RC: I can see how you escape the stalemate with the acausal consequences due to measurement and decoherence and recoherence of a “quantum mind” for a “classical” brain. But how does that get us to consciousness?

SK: I will aproach this in two ways: First, following Roger Penrose and Henry Stapp, I propose that conscious experience is related to quantum measurement. This is experimentally testable. We can anesthetize fruit flies with ether. Therefore we can select fruit flies for generations for those that need little or no ether to be anesthetized. The selected flies are the mutant population and the unselected flies are the wild populations. We can now use gene sequences to find the mutated proteins in the mutated population and wild type population and test if the mutated proteins encoded by those mutated genes failed to carry out some kind of quantum measurement that the wild types do carry out. If we found this it would evidence that quantum measurement is associated with conscious experience. Suppose so, then I can imagine quantum effects in neurotransmitter receptor complexes in synapses mediating consciousness and also altering transmembrane potentials in the dendrites connected anatomically to the synapses, thence altered potentials in the dendrites propagate to the nerve cell and trigger or do not trigger the nerve to fire their axons. In short, if the above is true, the working brain includes quantum measurement effects and thence consciousness, in, perhaps, synapses.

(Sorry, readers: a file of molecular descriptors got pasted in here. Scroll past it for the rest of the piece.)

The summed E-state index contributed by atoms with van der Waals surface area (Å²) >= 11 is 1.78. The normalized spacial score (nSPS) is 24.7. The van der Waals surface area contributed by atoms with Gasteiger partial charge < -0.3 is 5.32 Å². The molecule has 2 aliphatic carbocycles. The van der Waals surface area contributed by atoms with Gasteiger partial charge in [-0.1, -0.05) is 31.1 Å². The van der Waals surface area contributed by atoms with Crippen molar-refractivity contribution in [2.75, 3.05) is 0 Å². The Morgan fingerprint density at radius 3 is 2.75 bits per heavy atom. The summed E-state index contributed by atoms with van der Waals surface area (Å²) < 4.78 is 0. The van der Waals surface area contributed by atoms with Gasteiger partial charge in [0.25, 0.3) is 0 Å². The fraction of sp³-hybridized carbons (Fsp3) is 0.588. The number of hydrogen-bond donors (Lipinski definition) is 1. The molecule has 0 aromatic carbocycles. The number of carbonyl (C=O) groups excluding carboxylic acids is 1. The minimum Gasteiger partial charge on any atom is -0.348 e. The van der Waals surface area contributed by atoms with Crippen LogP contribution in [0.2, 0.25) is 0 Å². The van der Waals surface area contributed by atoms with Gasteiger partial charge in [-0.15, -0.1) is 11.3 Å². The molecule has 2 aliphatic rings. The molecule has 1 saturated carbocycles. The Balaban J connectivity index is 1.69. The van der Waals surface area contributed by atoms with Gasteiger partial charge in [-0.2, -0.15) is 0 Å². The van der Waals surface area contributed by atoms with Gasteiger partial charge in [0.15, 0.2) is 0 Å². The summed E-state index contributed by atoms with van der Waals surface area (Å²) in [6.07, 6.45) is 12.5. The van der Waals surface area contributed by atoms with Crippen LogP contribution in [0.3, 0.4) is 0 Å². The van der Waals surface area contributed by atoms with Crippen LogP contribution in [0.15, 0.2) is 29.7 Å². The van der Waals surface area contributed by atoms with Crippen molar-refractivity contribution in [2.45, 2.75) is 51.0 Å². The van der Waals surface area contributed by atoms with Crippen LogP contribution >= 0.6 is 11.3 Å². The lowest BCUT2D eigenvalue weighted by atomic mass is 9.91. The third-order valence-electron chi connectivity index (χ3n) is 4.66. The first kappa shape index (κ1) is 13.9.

RC: But are there other grounds to relate quantum measurement to conscious experience?